The Art of Darkness

Making a Mummy

May 19th, 2011 by Cobwebs

Tomb PaintingI’m veering into science-fair territory a little bit here, but bear with me.

I recently ran across this article on BoingBoing which discusses a chicken mummification currently in progress at the Science Museum of Minnesota. I was struck by several things: 1) The comments on the article which indicated that this is a common elementary school science project (and also that it shouldn’t stink); 2) The comments which discussed other animals that could be given the same treatment. 3) The fact that they named the mummified chicken Nefertweety.

I did a bit of research and found that there are a bazillion pages devoted to mummifying chickens,* and no two of them seem to agree on a method. So here’s an amalgam of instructions from a number of sites, with notes about differences in technique. In addition to being an interesting educational project to do with kids, you could also use mummified bits as jewelry or art. It might also be possible–perhaps by practicing on chickens until you’re sure of your technique–to send a beloved pet into the afterlife this way.

You will need:

  • A small animal to mummify. A chicken or game hen seems to be the standard, but I’ve also seen projects that use fish, squid, and mice/rats. All but the last are available at the grocery store. Frozen mice and rats are available at many pet stores and via mail order; they’re used as reptile food.** Note that animals can’t be mummified with their internal organs in place, so if you’re squeamish about the idea of gutting an animal you should probably stick with a grocery-store chicken.
  • A drying agent. You can use salt, a mixture of salt and baking soda (a ratio of 2 parts salt to 1 part soda seems to be the standard), or sodium carbonate. The latter is natron, which is what was traditionally used for Egyptian mummies. It’s available at grocery stores (look for “washing soda” or “soda ash”) or at swimming pool supply stores.
  • Disposable plastic or rubber gloves.
  • Several resealable plastic bags, large enough to contain both your mummy and plenty of drying agent.
  • Lots of paper towels.
  • Rubbing (isopropyl) alcohol. This is an optional component, but it appears that using it will reduce the odor significantly. Its use also jibes with the Egyptian practice of washing the body in wine.
  • Spices such as cinnamon, cloves, nutmeg, and allspice (whole rather than ground) and/or dried rose petals. These are optional, but can be mixed into the drying agent to help perfume the mummy. They can also be used to scent anointing oil.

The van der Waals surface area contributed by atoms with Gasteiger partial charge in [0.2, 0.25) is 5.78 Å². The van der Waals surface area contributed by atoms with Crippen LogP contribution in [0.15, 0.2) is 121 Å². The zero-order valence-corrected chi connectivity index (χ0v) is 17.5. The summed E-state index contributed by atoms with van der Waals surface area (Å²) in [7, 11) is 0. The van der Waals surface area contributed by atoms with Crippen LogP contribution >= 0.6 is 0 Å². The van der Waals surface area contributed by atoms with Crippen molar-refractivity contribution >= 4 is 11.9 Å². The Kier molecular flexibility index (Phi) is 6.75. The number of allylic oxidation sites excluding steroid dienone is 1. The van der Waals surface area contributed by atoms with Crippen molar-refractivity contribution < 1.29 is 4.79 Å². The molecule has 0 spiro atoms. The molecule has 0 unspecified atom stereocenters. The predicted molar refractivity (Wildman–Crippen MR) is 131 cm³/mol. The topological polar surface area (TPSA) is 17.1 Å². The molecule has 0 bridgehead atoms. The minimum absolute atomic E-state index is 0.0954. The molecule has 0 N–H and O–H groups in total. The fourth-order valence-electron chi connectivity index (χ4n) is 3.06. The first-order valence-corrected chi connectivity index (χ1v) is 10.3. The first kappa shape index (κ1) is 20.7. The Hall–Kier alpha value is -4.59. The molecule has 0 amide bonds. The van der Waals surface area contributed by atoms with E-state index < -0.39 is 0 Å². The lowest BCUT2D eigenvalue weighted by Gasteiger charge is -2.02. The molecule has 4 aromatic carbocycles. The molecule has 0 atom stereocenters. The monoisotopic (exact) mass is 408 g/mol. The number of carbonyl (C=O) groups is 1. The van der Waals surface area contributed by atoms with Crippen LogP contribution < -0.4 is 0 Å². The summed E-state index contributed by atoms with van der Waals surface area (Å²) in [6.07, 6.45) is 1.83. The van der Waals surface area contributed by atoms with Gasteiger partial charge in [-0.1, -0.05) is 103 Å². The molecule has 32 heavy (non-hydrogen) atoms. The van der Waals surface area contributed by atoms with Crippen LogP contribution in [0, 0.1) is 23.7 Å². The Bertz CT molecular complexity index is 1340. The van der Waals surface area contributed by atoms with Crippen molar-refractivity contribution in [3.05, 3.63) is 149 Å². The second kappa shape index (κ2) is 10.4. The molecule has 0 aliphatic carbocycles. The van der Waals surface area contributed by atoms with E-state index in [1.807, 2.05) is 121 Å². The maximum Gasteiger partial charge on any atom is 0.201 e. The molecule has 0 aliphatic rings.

• Oil to anoint the finished mummy (optional). You can use food-grade oil like canola oil or olive oil, mineral oil, or even baby oil. To perfume unscented oil with spices or rose petals, fill a small lidded jar with whole spices or dried petals and then pour in enough oil to cover. Close the lid tightly and place in a sunny location for a week. Give the jar a good shake a couple of times a day. Strain and discard the spices/petals. If you prefer, you can also perfume the oil with essential oils: Just add them until the desired scent is achieved.
  • Strips of gauze, cheesecloth, plain cotton, or linen, if you wish to wrap your finished product.

General method:

  1. Wear plastic gloves whenever handling the animal and make sure that you don’t contaminate any work surfaces that will come in contact with food (this goes triple if you’re doing a mouse instead of a chicken). You may want to work outside or use a disposable plastic tablecloth to protect your work surface.
  2. If necessary, remove any internal organs. With a grocery-store chicken this may be as simple as removing the wrapped packet of giblets inside the body cavity. (Note: You can preserve the heart and liver like the Egyptians did if you want, but apparently they smell even when they’re dry.) With a whole fish or a mouse, you’ll need to open the abdomen with a sharp knife and remove the innards. Unless the fish is unusually large its brain is probably small enough to not bother with, but if you’re doing a mammal you should remove the brain as well. (Really, if you’re squeamish just stick with a chicken.)